NetSuite’s Asia playbook to focus on SMEs and ripping out legacy IT

posted in: Cloud/SAAS | 0

By:  Benjamin Cher

EDUCATION has done a good job of allowing the market to see the benefits of cloud computing, creating a positive knock-on effect for companies such as California-based NetSuite Inc.

The cloud software company has seen a change in the market, according to its Asia vice president and general manager Zakir Ahmed.

“Awareness of the cloud has reached a certain point where we are seeing a lot more traction in the market,” Zakir told Digital News Asia (DNA) in Singapore.

Companies are also moving away from legacy systems, a trend that NetSuite intends to capitalise on.

And with most companies in Asia being small and medium enterprises (SMEs), these three elements – growing cloud awareness, SMEs and replacing legacy systems – form the basis of the company’s regional play.

According to Zakir, NetSuite’s cloud solutions are perfect for a cost-sensitive market like Asian SMEs.

“We talk a lot about SMEs because our products are a natural fit, and when SMEs are looking for an accounting or ERP (enterprise resource planning) backend, they don’t want to go with a big investment, they want to go with a cloud solution,” he argued.

However, while NetSuite believes its solutions are a natural fit for SMEs, there is space for it to tackle larger enterprises too.

Many organisations that have invested in a large backend system and need to constantly upgrade have begun to see the benefits of a cloud solution, according to Zakir.

“We will focus on SMEs, but we will move upmarket as well,” he said.

Key markets

NetSuite has its Asia headquarters in Singapore, an office in Hong Kong which also deals with its business in mainland China, and a sales presence in Manila.

“The focus is expanding our footprint in those three markets, in particular verticals we believe are areas we have the most opportunities for the quickest return on investment (ROI),” said Zakir.

“Those are areas like wholesale distribution, retail, services, IT, consulting, and manufacturing to a certain degree,” he added.

And speaking about moving “upmarket,” it is not only tackling the larger enterprises, but those SMEs which are growing to that next level.

“The organisations we do business with today, many fall into that category, and from there we have a strategy for the next three years to further penetrate into Asean, and make investments in China,” said Zakir.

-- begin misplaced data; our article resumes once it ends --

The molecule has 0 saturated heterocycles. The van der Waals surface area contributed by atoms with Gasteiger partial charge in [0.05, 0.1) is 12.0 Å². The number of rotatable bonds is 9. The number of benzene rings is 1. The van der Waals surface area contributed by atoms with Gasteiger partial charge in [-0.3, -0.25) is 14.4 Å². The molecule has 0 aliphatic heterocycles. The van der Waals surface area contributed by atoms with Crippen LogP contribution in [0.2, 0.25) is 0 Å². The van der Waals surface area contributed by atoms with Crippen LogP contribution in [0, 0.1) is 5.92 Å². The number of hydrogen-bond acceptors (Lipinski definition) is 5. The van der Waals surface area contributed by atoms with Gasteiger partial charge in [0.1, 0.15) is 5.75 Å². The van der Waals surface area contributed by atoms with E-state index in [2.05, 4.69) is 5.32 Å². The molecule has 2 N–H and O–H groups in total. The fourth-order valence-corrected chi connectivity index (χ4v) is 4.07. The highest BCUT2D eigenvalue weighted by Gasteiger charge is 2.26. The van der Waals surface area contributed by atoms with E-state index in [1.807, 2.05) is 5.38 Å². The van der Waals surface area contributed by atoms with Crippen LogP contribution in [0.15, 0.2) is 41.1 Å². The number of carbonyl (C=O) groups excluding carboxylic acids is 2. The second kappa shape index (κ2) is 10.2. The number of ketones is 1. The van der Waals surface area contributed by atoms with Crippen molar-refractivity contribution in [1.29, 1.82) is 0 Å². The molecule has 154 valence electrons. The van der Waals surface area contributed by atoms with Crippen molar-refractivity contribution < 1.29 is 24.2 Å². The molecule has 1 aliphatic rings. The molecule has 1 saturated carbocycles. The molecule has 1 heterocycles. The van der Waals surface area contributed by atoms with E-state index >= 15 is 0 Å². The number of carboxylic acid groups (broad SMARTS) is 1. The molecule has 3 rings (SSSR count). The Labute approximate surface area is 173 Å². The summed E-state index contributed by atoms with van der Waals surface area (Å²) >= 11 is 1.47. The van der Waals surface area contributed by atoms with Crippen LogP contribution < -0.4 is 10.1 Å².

Challenges and infrastructure

One barrier often cited when it come to the cloud market in Asia is the wide disparity in infrastructure, which means the just about always-on connectivity for cloud computing is challenging, to say the least.

This is a non-issue these days, according to Zakir (pic).

“Today, because of mobile connectivity, even in Tier Two cities and many of these countries with large geographies, we find that there are no complaints of lack of connectivity per se,” he claimed.

The challenge for NetSuite is in fact that it has “too much opportunity” in its key focus markets, he declared.

“When I say too much opportunity, [I mean] you’ve got companies interested in the cloud, but they might not be part of our core focus today.

“The challenge for us in scaling quickly because of market demand … is making sure we can keep up to speed in hiring talented people and growing teams in multiple markets in the region,” he added.

And despite growing awareness of the benefits of the cloud, the buying cycle in Asia is much longer than it is in more mature markets.

“Bridging that gap is one of the areas we need to work on,” said Zakir.

“We have the right people in these countries to have the right discussions, but we need more people to have these conversations and accelerate the discussions we’re having because it tends to take too long,” he added.

The final challenge for NetSuite revolves around building its brand in the region.

“The organisations we typically compete against are those with legacy systems – we are a disruptive company that is growing over 30% year-on-year globally and very fast in the region,” said Zakir, declining to give regional figures.

“However, our presence and resources are relatively small compared with those [competitors] – there are lots of opportunities where we are not getting invited to the table.

“So getting the awareness of our brand and making sure we are brought to the table in conversations when people are looking for solutions is something we will continue to invest in,” he added.